Whose Fear? Which Newsfeed?

By Ryan Stewart 4-15-2015 | Series:
Protestors gather in Washington, DC, December 2014. Image via Rena Schild/shutte
Protestors gather in Washington, DC, December 2014. Image via Rena Schild/shutterstock.com

In “A Newsfeed of Fear” (Sojourners, May 2015), Gareth Higgins argues that our newsfeeds often scare us into believing the world is getting worse when the world is actually getting better. 

Although I resonate with a call for calm in an age of violent clickbait, we cannot discuss “A Newsfeed of Fear” without talking about race in post-Ferguson America. When we say our newsfeeds are filled with fear, we need to think more about which newsfeeds are making us afraid and whose fear we’re discussing.

For example, when Higgins bemoans “horrifying, brutal videos, edited for maximum sinister impact,” perhaps a reference to the all-too-familiar videos of ISIS hostages, I actually envision Walter Scott and Eric Garner and Tamir Rice and all the others.  While the videos produced by ISIS are fearmongering propaganda intended to provoke, we wouldn’t want to call newsfeeds unmasking the reality of police brutality a corrupting influence on our society, right?

And in this context Higgins’ claim that the world is actually getting better is especially dangerous. Advising police brutality whistle blowers to keep their violent videos to themselves because they paint “too cynical a portrait of the improved race-relations in our society” would border on the insane.

The problem with media is not so much that it makes us fearful, but that it makes certain people fear certainthings and certain other kinds of people.  It makes my mom fear that her granddaughters will get kidnapped in a very safe neighborhood. It makes me, a white guy, fear walking past black men in hoodies at night, and not white guys in polos. What you fear depends on where you’re standing and what you’re watching.

From where Higgins is standing, “our culture has been hoodwinked by the idea that we’re living in the center of crisis, when actually we’re in the midst of the evolution of hope.” In his eyes, our culture cultivates a false sense of constant terror.

But we need to ask: whose culture? When I read #BlackLivesMatter activists, they seem to say: “no, most people have been hoodwinked by the idea that ‘our’ (meaning American) culture is living in the midst of the evolution of hope, when actually ‘a certain (black) culture’ is indeed in the center of crisis.” So who’s right about the value of violent, fearful newsfeeds?

It depends on where you’re standing and what you’re watching.

Sometimes newsfeeds can and do demonize marginalized ethnic groups in the United States by means of “fear.” Consider the coverage of Ferguson protests. We saw burning buildings and lootings while talking heads like Bill O’Reilly ranted about disgraceful Ferguson rioters. (Read: black people are scary).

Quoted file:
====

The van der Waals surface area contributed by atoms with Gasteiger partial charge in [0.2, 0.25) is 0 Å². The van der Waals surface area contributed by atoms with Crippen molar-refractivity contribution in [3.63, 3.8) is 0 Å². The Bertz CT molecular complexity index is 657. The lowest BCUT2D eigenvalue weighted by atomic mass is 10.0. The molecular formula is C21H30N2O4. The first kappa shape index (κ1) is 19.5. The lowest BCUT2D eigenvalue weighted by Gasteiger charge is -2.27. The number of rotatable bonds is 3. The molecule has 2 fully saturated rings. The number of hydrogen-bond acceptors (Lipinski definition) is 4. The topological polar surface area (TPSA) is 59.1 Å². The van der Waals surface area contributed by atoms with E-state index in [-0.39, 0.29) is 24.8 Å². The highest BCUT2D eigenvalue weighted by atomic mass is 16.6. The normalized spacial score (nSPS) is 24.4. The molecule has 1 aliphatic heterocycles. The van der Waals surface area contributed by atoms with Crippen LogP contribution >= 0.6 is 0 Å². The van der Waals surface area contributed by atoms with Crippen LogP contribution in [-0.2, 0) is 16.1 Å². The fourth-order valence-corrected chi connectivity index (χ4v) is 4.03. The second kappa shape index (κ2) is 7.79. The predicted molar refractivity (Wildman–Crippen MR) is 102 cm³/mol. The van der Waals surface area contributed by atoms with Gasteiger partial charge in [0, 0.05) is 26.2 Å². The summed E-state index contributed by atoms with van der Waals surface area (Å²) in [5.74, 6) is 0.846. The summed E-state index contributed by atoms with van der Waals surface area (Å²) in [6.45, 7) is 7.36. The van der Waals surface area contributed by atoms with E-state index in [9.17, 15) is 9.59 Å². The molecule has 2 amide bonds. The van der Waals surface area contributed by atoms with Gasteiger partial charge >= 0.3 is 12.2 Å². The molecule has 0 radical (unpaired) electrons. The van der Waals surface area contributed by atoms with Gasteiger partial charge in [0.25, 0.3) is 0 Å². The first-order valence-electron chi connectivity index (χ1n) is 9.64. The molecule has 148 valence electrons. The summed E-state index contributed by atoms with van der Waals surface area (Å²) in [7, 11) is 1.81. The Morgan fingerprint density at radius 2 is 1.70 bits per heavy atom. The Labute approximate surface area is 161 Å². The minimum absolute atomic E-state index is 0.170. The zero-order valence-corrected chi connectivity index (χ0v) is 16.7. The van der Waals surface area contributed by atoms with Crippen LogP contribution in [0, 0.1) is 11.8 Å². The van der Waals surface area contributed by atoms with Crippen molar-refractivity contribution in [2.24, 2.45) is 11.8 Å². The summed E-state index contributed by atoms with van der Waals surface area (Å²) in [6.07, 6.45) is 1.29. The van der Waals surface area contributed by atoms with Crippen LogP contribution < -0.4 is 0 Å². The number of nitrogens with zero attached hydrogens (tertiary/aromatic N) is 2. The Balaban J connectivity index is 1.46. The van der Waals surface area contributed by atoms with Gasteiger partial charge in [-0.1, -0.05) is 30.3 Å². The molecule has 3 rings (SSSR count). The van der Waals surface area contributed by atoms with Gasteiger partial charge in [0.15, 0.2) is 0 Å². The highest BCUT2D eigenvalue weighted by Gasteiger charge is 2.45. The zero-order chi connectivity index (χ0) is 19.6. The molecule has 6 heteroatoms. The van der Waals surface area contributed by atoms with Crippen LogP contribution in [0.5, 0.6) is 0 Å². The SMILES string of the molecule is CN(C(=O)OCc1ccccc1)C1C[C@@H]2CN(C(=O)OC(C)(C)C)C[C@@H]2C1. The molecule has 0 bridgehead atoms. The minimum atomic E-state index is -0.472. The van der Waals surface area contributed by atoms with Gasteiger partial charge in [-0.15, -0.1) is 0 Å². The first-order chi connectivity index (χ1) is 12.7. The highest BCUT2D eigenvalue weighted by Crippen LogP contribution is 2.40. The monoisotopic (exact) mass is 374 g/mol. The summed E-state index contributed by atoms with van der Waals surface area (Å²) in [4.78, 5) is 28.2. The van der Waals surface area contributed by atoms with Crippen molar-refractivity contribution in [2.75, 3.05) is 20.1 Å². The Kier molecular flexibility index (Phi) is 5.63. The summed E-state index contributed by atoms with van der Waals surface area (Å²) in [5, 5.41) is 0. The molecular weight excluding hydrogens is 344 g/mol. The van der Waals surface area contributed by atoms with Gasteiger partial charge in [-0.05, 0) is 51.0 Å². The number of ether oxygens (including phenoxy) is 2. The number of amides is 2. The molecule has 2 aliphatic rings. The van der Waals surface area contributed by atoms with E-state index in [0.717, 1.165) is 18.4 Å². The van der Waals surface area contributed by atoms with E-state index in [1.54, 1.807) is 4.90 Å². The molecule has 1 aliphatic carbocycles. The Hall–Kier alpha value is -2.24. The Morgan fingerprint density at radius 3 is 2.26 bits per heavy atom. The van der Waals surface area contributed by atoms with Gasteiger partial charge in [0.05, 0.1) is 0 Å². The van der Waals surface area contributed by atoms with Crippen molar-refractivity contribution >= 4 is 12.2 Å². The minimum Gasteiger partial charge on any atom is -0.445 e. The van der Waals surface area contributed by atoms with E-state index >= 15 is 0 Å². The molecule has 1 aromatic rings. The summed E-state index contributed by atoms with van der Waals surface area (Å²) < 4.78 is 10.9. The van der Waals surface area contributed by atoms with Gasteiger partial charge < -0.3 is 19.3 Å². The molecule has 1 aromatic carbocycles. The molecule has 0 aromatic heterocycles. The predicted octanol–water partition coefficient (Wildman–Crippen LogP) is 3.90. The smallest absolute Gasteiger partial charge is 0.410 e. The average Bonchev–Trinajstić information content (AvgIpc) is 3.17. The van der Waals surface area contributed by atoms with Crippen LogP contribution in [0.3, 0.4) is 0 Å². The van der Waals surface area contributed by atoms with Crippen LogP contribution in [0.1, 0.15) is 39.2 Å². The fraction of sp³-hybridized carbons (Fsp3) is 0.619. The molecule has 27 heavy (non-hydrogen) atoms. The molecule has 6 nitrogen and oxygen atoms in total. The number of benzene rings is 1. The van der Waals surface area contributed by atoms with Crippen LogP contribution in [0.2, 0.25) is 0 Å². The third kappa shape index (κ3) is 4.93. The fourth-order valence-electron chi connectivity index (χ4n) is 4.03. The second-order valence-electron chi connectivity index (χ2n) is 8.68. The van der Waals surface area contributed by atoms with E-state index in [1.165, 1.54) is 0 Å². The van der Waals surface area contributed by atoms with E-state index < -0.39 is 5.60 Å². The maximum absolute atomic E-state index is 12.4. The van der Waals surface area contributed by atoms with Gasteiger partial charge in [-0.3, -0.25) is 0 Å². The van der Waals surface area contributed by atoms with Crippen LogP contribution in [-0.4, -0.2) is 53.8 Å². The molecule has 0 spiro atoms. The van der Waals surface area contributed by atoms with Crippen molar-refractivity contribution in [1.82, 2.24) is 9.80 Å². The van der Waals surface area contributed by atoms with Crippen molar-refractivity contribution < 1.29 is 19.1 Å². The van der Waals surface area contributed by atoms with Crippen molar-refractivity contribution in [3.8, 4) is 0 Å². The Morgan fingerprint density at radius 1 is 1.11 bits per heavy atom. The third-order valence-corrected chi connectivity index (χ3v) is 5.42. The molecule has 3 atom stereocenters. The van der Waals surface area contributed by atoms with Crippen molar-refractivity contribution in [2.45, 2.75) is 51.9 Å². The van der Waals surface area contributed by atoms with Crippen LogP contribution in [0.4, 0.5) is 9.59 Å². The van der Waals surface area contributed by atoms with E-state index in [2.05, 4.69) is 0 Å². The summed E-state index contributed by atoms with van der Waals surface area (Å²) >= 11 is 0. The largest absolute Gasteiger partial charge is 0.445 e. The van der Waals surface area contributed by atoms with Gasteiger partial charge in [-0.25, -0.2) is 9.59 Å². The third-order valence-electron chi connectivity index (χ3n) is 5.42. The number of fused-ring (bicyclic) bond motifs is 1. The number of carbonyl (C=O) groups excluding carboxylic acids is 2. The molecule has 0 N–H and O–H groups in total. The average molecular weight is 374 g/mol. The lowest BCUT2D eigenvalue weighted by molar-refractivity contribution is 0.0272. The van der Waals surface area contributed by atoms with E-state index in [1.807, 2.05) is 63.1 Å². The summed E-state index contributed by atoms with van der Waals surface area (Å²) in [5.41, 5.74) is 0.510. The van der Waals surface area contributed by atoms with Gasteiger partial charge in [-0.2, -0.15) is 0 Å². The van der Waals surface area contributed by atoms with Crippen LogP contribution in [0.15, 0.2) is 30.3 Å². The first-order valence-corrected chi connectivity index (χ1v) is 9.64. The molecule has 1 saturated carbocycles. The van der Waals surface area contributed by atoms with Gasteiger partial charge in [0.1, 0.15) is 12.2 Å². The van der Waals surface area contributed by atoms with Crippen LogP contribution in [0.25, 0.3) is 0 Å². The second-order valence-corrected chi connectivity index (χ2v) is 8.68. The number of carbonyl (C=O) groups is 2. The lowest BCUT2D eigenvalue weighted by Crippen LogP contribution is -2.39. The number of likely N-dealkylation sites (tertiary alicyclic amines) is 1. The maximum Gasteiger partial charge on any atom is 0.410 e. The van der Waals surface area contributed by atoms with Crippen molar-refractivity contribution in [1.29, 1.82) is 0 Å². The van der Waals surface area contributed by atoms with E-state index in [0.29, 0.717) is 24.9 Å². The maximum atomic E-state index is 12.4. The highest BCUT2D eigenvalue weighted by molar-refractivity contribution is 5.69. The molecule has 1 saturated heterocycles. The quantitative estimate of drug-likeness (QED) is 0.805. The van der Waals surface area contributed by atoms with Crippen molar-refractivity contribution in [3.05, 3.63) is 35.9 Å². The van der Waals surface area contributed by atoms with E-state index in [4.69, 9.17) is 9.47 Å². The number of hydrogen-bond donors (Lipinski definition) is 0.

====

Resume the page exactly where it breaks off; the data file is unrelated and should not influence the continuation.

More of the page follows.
Or look at the experience of Muslims and people of Middle Eastern descent in the wake of the United States’ “war on terror” and the consequent Islamophobia.  Newsfeeds full of jihad and terrorism continue to motivate discrimination and hate crimes. These newsfeeds unfairly sensationalize.

But with the proliferation of police brutality videos we see a newsfeed working at its best. These violent videos are bringing black suffering into the largely white mainstream discourse and thereby raising a new standard of public accountability for police departments. A violence once hidden to certain (predominantly white) communities is now being revealed for all to see. Even though we still lack real systemic change, this particular newsfeed, which bears a resemblance to the sensational violence Higgins criticizes, has actually been instrumental in changing the national conversation on race in the United States.

But the point is not simply “some violent newsfeeds are justified” or “sometimes the world is actually getting worse.” It’s not just that some claims to crisis are rooted in reality (like police brutality), while other claims are not (like terrorism).  The important point is that reality, whether violent or not, looks vastly different depending on where we’re standing.  One person’s world can literally be in crisis, while another plods along in ignorant bliss.

And this fact is the beginning of good journalism.  When we talk about a newsfeed of fear, it’s important that we attune ourselves to questions of racial identity. Whose fear are we talking about? Which newsfeed are we looking at? Whose “world” is getting better or worse? And who is the “we” that is doing the talking and looking?

On the one hand, Higgins is right: There will always be violence on our newsfeeds, and we shouldn’t let ourselves be duped into living in fear, especially fear of the marginalized, by an onslaught of ever profitable Breaking News. But there are other newsfeeds some of us, depending on our identity, need to watch very closely, especially when they contain violent, upsetting, and shocking headlines.

Ryan Stewart is Online Assistant for Sojourners.

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